K: And therefore gradually narrowed down to 'me', to the 'I'.
DB: I don't quite follow that. I mean I understand that that is what happened but I don't quite see all the steps. If you say energy was very broad, very big, and the brain you say it can't handle it, or it decided it couldn't handle it?
K: It couldn't handle it.
DB: But if it can't handle it, then it seems there is no way out then?
K: No, no, Just a minute. Wait, wait, wait, wait. Slowly. I just want to enquire, push into it a little bit.
Why has the brain, with all the thought and so on, created this sense of 'me', 'I'? Why? Outwardly, the family - you follow? - outwardly it had to be that way.
DB: Well, we needed a certain sense of identity to function.
K: Yes, to function. To function, to have a trade, function.
DB: To know where you belong.
K: Yes, and so on. And is that the movement that has brought that in? The movement of the outer, where I had to identify - the family, the house and so on, gradually became the 'me'?
DB: Well I think that this energy you are talking about also entered into it.
K: Yes, I want to lead up to it slowly. I have got an idea inside I'll tell you a little later.
DB: Somehow - you see certainly what you say is right that in some way this gradually strengthened but by itself that wouldn't explain the tremendous strength that the ego has. It would only be a habit then. The ego becoming completely dominant required that it become the focus of the highest energy, you know, the greatest energy, of all the energy?
K: Is that it? That the brain cannot hold this vast energy.
DB: Well let's say the brain is trying to control this, to hold, to bring it to order.
K: Energy has no order.
DB: No, but you see if the brain feels it can't control something that is going on inside, it will try to establish order.
K: That's what I am pointing... I mean, sir, could we say that the brain - your brain, his brain, her brain - is not just born, it is very, very old?
DB: Well, I would have to see what that means anyway. In what sense is it old?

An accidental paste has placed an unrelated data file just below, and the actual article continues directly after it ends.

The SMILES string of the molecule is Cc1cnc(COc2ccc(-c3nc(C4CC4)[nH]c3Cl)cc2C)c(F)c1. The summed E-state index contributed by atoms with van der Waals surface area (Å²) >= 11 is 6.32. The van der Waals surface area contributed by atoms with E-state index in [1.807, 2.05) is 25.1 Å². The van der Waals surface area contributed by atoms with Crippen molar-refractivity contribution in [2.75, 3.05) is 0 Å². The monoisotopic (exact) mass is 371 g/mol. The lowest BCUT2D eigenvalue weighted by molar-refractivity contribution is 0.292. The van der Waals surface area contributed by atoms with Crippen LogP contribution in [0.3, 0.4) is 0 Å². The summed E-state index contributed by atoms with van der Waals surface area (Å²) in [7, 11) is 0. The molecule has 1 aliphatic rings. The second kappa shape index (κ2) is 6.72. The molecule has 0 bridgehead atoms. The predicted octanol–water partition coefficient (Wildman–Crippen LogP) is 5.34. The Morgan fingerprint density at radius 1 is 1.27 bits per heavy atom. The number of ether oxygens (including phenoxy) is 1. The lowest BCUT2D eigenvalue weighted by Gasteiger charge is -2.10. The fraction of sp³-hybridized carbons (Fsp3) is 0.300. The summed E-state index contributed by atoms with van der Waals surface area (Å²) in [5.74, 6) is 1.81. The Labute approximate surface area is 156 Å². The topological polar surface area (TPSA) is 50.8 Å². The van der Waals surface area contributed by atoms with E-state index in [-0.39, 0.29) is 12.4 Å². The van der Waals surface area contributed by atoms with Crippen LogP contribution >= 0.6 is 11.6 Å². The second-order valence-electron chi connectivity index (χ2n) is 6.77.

K: In the sense it has evolved.
DB: Evolved, yes, well, from the animal.
K: From the animal and so on.
DB: And the animal has evolved and so let's say in the sense that this whole evolution is somehow contained in the brain.
K: I want to question evolution. I understand say, from the bullock cart to the jet - I understand that, that evolution.
DB: Yes. But before you question, we have to consider that there is evidence of the development of a series of steps, that you can see man developing through a series of stages - you can't question that, can you?
K: No, of course not, of course not.
DB: I mean physically it is clear that evolution has occurred in some way.
K: Physically, yes.
DB: And the brain has got larger.
DB: More complex. You may question whether mentally evolution has any meaning. I'd understand that.
K: You see sir, I want to abolish (laughs) time.
DB: Right. Well, go ahead.
K: Psychologically, you understand?
DB: Yes, I understand.
K: To me that is the enemy.
DB: All right. Yes, I understand that very well.
K: You understand that?
K: Well, that is something! (Laughter) And is that the cause of it?
DB: I don't know what we mean by 'cause' but it is an important point.
K: No, the origin of man's misery?
DB: Well, this use of time certainly. Man had to use time for a certain purpose and he misused it.
K: That's understood. I understand that.
DB: Is that it?
K: I mean if I had to learn a language I must have time.
DB: But the misuse of time by extending it inwardly.
K: Inwardly, that is what I am talking about.
DB: Yes. To the essence.
K: Is that the cause of this - man's confusion - introducing time as a means of becoming, and becoming more and more perfect, more and more evolved, more and more loving? You follow what I mean?
DB: Well, yes, I understand. Certainly I think if we didn't do that the whole structure would collapse.
K: Collapse, that's it.
DB: But whether there is not some other cause still, I don't know.
K: Just a minute. I want to go into that a little bit. If I - no, I am not talking theoretically, personally. To me the idea of tomorrow doesn't exist, psychologically.
K: That is, time is a movement either inwardly or outwardly. Right?
DB: You mean psychological time?
K: Yes. Psychological time, and time outwardly.